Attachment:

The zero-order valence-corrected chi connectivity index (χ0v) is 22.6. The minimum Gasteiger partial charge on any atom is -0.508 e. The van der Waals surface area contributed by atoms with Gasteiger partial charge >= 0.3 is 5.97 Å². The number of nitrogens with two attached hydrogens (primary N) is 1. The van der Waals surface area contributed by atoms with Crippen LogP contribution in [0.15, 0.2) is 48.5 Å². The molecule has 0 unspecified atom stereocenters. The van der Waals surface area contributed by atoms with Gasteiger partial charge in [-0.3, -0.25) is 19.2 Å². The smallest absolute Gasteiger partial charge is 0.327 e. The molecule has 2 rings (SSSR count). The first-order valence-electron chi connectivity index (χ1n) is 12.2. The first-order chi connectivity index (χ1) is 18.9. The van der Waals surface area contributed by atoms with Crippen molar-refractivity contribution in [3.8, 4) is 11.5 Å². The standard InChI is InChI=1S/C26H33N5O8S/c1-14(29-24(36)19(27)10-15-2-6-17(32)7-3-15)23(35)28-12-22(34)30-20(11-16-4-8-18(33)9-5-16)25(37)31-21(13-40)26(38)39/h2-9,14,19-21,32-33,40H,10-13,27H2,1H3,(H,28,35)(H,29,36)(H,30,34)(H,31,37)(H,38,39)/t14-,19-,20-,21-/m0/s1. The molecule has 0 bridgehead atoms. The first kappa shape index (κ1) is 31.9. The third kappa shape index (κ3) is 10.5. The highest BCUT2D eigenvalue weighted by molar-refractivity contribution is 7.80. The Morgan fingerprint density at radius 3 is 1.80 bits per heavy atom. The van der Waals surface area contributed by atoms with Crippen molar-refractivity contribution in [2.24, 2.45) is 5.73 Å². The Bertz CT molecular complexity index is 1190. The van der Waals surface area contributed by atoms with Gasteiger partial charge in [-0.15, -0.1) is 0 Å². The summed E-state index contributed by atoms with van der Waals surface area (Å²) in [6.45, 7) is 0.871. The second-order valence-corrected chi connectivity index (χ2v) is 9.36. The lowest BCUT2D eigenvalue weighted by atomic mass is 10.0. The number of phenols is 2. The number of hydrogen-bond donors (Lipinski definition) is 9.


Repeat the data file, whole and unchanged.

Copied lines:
The zero-order valence-corrected chi connectivity index (χ0v) is 22.6. The minimum Gasteiger partial charge on any atom is -0.508 e. The van der Waals surface area contributed by atoms with Gasteiger partial charge >= 0.3 is 5.97 Å². The number of nitrogens with two attached hydrogens (primary N) is 1. The van der Waals surface area contributed by atoms with Crippen LogP contribution in [0.15, 0.2) is 48.5 Å². The molecule has 0 unspecified atom stereocenters. The van der Waals surface area contributed by atoms with Gasteiger partial charge in [-0.3, -0.25) is 19.2 Å². The smallest absolute Gasteiger partial charge is 0.327 e. The molecule has 2 rings (SSSR count). The first-order valence-electron chi connectivity index (χ1n) is 12.2. The first-order chi connectivity index (χ1) is 18.9. The van der Waals surface area contributed by atoms with Crippen molar-refractivity contribution in [3.8, 4) is 11.5 Å². The standard InChI is InChI=1S/C26H33N5O8S/c1-14(29-24(36)19(27)10-15-2-6-17(32)7-3-15)23(35)28-12-22(34)30-20(11-16-4-8-18(33)9-5-16)25(37)31-21(13-40)26(38)39/h2-9,14,19-21,32-33,40H,10-13,27H2,1H3,(H,28,35)(H,29,36)(H,30,34)(H,31,37)(H,38,39)/t14-,19-,20-,21-/m0/s1. The molecule has 0 bridgehead atoms. The first kappa shape index (κ1) is 31.9. The third kappa shape index (κ3) is 10.5. The highest BCUT2D eigenvalue weighted by molar-refractivity contribution is 7.80. The Morgan fingerprint density at radius 3 is 1.80 bits per heavy atom. The van der Waals surface area contributed by atoms with Crippen molar-refractivity contribution in [2.24, 2.45) is 5.73 Å². The Bertz CT molecular complexity index is 1190. The van der Waals surface area contributed by atoms with Gasteiger partial charge in [-0.15, -0.1) is 0 Å². The summed E-state index contributed by atoms with van der Waals surface area (Å²) in [6.45, 7) is 0.871. The second-order valence-corrected chi connectivity index (χ2v) is 9.36. The lowest BCUT2D eigenvalue weighted by atomic mass is 10.0. The number of phenols is 2. The number of hydrogen-bond donors (Lipinski definition) is 9.